Bullying – What you can do to prevent it

By Barbara Rudnick • Family Life Education Program Manager


October is a busy month for raising awareness. It is Breast Cancer Awareness month, Domestic  Abuse Awareness month, National Bullying Prevention Month and Oct. 11 was National Coming Out Day, which raises awareness of Lesbian, Gay, Bisexual, Transgender and Questioning (LGBTQ) folks and issues.


This article is about bullying and, I believe, that most of you will find the information shocking and upsetting. Bullying is a form of abuse. Bullying is also like a cancer that infects and takes away the spirit, dignity, self-esteem, mental wellness and sometimes, sadly, the lives of our kids. Bullying is widespread and out of control.


Emily Brazelon, author of the book Sticks and Stones: Defeating the Culture of Bullying and Rediscovering the Power of Character and Empathy writes, “Every 7 minutes a child is bullied on a school playground. An epidemic of cyberbullying has inspired a whole new kind of cruelty among children. Every day, as many as 160,000 children stay home because they feel unsafe at school.”


In one large study, the Center for Disease Control (CDC) found that about 49 percent of children in grades 4–12 reported being bullied by other students at school, whereas 30.8 percent reported bullying others during that time.


Lesbian, gay, bisexual, or transgender (LGBT) youth and those perceived as LGBT are at an increased risk of being bullied. This can be a contributing factor to the higher number of suicides among this group.


Only about 20-30 percent of students who are bullied notify adults about the bullying, so these numbers are probably very conservative. The damaging effects of bullying can last a lifetime. This is a serious problem of epidemic proportions.


Here are some things we can all do to help:

  • Create and support schools and communities that teach and practice tolerance, inclusion, acceptance and kindness
  • Have open and respectful conversations so that we can better understand each other
  • Make it safe and acceptable for children to report bullying
  • Be consistent by enforcing reasonable and age-appropriate consequences for bullying and the mistreatment of others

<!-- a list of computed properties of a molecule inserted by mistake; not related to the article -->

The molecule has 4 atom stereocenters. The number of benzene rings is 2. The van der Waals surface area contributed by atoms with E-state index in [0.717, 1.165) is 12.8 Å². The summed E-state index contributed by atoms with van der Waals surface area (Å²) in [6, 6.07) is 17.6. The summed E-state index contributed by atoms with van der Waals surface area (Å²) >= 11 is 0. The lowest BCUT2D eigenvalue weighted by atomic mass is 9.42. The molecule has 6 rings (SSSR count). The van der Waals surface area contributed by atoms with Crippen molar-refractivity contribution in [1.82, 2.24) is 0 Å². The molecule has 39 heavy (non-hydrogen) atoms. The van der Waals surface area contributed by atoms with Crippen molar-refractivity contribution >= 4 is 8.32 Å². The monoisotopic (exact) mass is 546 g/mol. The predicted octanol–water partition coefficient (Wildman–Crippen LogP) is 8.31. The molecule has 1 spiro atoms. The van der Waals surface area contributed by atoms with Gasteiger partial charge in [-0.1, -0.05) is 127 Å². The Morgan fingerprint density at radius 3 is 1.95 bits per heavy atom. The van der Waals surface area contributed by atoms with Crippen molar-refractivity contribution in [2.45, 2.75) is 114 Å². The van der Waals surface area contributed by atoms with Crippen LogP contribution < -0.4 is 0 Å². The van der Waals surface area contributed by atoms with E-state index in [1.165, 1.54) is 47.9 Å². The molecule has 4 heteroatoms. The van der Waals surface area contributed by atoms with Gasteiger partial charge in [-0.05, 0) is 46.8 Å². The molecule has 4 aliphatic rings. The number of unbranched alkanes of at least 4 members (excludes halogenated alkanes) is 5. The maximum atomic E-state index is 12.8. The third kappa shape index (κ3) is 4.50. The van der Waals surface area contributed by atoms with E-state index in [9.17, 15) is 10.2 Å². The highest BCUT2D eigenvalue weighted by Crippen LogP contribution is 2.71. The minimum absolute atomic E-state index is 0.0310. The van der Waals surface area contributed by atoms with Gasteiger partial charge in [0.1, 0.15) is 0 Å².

• Be responsible role models and work together to insure the health and safety of our children


There is hope. Change is possible. In schools where there are anti-bullying programs, bullying is reduced by 50 percent. That’s a fantastic start!


If you know a child who has been bullied, here are my suggestions for helping children heal:


Helping Children Heal from the Effects of Teasing and Bullying

Barbara Rudnick, MA; brudnick@jfcsmpls.org; 952-542-4825


H –

  • Hear – Listen to them. Let them know that you believe what they are telling you.
  • Help – Offer support and comfort. Correct negative and untrue abusive, hurtful messages. Problem solve and strategize with the child to help insure their safety. Consider counseling as an option.
  • Hope – Let the child know that you are going to work on this with them and that you will find a way together to make it stop. (It may mean changing classes, schools, camps, etc.) Re-enforce that they are not alone.


E –

  • Empathize – Validate their thoughts and feelings.
  • Empower – It’s wonderful if your child told you about their experiences. So many children suffer in silence because they have been threatened by the bully not to tell or believe that their peers will reject them for being a tattletale. Teach basic prevention skills – www.stopbullying.gov provides excellent resources. Assure kids that they will be ok. They are not alone and you will help them deal with this.
  • Engage – This is a community problem and so many different places (schools, camps, community centers, places of worship, etc.) need to be involved in addressing and responding to this serious problem.


A –

  • Abuse – Remember that repetitive teasing and bullying is abusive behavior. Don’t discount it by explaining it away as typical kid behavior.
  • Answer – Respond honestly, in an age-appropriate way, to questions and concerns that a child may have. (http://www.huffingtonpost.com/2013/10/07/how-to-talk-to-your-child_0_n_3984511.html)
  • Action – Take action to stop this behavior. Talk to other parents, teachers, camp staff, professionals. Make sure there are safeguards in place that are really being enforced.


L –

  • Love – Love your children unconditionally. Bullies tend to focus on a person’s weaknesses or vulnerable areas. Help your child see their own strengths and abilities. Talk about what makes them special. Let them know they are likable and loveable.
  • Learn – Learn what the short- and long-term effects of bullying are.
  • Lead – Guide your child towards positive and realistic solutions. Even young children can make suggestions about solutions. Become a problem-solving role model.


By working together, we can make a difference!


If you have questions or want more information, please contact me at 952-542-4825 or brudnick@jfcsmpls.org. JFCS is always here to help and support all families.